Managers are the Key to a Better Workplace Culture

2019 Culture Report

The Society for Human Resource Management (SHRM) recently released their 2019 Culture Report,The High Cost of a Toxic Workplace Culture.” This report found that there is a lot of room for improvement in terms of workplace culture and managerial roles. The full report can be downloaded here, but listed below are some of the main highlights:

  • 1 in 3 U.S. workers claim their manager doesn’t know how to lead a team.
  • Nearly 3 in 10 employees lack trust in their manager to treat them fairly.
  • 3 in 10 workers say their manager doesn’t encourage a culture of open and transparent communication.
  • Nearly 1/2 of American workers have thought about leaving their current organization.
  • 1/5 of workers have left a job due to workplace culture, costing organizations approximately $223 billion.

A Manager’s Role

SHRM’s 2019 Culture Report also found that approximately 3 in 4 working Americans believe management establishes workplace culture. This statistic directly explains the problems listed above. If employees believe management is responsible for workplace culture, and both the workplace culture and employees’ faith in management needs improvement, then the key to improving workplace culture as a whole is the managers.

In an interview with the SHRM President and CEO Johnny C. Taylor, Jr.,  Ajay Banga, President and CEO of Mastercard, explains the importance of “people” managers. He states, “You’ve got to give people guidance, and that is the People Manager’s first and most important responsibility. It comes with the privilege of being a leader.”

Improving Workplace Culture Through Management

Culture change will not happen overnight, but if leadership at every level is committed to improving workplace culture, it will happen. The first step, as stated by SHRM, is to have an open and honest discussion about what the current workplace culture is and what it needs to be. From there, it is all about making small improvements in everyday actions. Listed below are tips from The Balance Careers on how managers can motivate and inspire employees, as well as build trust.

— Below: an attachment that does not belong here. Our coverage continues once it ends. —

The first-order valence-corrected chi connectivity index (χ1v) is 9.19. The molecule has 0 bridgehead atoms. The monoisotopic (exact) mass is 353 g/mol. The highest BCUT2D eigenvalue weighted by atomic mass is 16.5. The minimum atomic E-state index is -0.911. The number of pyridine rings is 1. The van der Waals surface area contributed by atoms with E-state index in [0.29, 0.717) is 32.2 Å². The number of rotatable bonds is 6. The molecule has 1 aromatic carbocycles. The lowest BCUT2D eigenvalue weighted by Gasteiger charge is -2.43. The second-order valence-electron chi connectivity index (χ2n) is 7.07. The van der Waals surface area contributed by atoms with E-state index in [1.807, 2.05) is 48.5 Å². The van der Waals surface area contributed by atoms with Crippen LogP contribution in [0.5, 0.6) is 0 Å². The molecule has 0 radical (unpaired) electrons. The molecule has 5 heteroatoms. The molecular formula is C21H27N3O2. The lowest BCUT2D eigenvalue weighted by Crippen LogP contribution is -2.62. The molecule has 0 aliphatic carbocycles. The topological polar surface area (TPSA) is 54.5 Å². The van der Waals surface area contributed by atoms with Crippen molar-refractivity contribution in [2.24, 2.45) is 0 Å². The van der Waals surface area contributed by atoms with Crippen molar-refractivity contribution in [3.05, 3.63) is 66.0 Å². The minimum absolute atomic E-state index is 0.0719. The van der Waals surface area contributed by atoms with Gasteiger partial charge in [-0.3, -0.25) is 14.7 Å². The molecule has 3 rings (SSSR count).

• Communicate clearly and effectively: Always communicate with employees about any company information that may impact or effect their work. Try to do so in person, and one-on-one if possible.
  • Recognition of employee performance: Praising and rewarding a job well done is one of the best things a manager can do to help create a positive work culture.
  • Implement an open door policy: When employees feel they can come to you with any questions, concerns, or ideas, it creates a strong sense of trust.
  • Allow employees to further develop their skills and abilities: Make sure employees are placed in the correct positions to suit their strengths and then help them evolve their weaknesses. You can even provide additional training or cross-training opportunities. When employees are growing and learning at their current job, they are less likely to look for a new one.
  • Provide authority: Employees seek autonomy and independence in decision making and in how they approach accomplishing tasks. A good way to provide them with this is to allow employees to self-manage and make decisions. You can also expand their job to include new, higher level responsibilities as they improve and assign tasks to the employee that will help him or her grow.
For additional information, news, blogs, articles or interviews please contact us at 904-285 2019
“Health Designs has exceeded our expectations, particularly in the personal coaching portion of our wellness program. Employees have met with the same coach since the first day and have formed an important, trusting relationship to help employees determine their goals and achieve results.”
Site Contact

Contact us